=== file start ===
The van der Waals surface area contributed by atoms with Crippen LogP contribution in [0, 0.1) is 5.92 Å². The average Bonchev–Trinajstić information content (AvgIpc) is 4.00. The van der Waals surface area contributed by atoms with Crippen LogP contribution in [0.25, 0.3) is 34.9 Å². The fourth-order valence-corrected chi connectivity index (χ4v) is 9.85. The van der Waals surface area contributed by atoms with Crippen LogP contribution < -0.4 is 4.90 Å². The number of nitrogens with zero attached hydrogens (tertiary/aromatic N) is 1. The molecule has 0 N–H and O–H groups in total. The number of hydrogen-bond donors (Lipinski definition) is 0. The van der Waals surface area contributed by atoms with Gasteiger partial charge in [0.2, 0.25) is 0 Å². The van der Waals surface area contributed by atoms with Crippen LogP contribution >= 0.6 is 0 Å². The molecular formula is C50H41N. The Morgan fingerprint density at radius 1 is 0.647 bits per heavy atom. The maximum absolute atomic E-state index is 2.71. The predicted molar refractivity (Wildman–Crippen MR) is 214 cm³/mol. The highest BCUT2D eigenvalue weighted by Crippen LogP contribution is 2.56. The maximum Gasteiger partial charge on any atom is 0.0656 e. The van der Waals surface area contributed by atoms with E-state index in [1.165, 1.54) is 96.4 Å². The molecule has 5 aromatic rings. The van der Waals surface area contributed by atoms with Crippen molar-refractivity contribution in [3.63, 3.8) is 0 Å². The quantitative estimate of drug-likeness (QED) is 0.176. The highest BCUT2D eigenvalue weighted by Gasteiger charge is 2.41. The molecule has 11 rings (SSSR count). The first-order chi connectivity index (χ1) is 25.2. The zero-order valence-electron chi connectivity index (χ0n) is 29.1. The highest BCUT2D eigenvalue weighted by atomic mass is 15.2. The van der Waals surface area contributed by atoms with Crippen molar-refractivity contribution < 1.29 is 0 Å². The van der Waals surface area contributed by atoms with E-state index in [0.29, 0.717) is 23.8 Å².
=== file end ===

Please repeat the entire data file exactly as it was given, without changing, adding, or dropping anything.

The van der Waals surface area contributed by atoms with Crippen LogP contribution in [0, 0.1) is 5.92 Å². The average Bonchev–Trinajstić information content (AvgIpc) is 4.00. The van der Waals surface area contributed by atoms with Crippen LogP contribution in [0.25, 0.3) is 34.9 Å². The fourth-order valence-corrected chi connectivity index (χ4v) is 9.85. The van der Waals surface area contributed by atoms with Crippen LogP contribution < -0.4 is 4.90 Å². The number of nitrogens with zero attached hydrogens (tertiary/aromatic N) is 1. The molecule has 0 N–H and O–H groups in total. The number of hydrogen-bond donors (Lipinski definition) is 0. The van der Waals surface area contributed by atoms with Gasteiger partial charge in [0.2, 0.25) is 0 Å². The van der Waals surface area contributed by atoms with Crippen LogP contribution >= 0.6 is 0 Å². The molecular formula is C50H41N. The Morgan fingerprint density at radius 1 is 0.647 bits per heavy atom. The maximum absolute atomic E-state index is 2.71. The predicted molar refractivity (Wildman–Crippen MR) is 214 cm³/mol. The highest BCUT2D eigenvalue weighted by Crippen LogP contribution is 2.56. The maximum Gasteiger partial charge on any atom is 0.0656 e. The van der Waals surface area contributed by atoms with E-state index in [1.165, 1.54) is 96.4 Å². The molecule has 5 aromatic rings. The van der Waals surface area contributed by atoms with Crippen molar-refractivity contribution in [3.63, 3.8) is 0 Å². The quantitative estimate of drug-likeness (QED) is 0.176. The highest BCUT2D eigenvalue weighted by Gasteiger charge is 2.41. The molecule has 11 rings (SSSR count). The first-order chi connectivity index (χ1) is 25.2. The zero-order valence-electron chi connectivity index (χ0n) is 29.1. The highest BCUT2D eigenvalue weighted by atomic mass is 15.2. The van der Waals surface area contributed by atoms with Crippen molar-refractivity contribution < 1.29 is 0 Å². The van der Waals surface area contributed by atoms with E-state index in [0.29, 0.717) is 23.8 Å².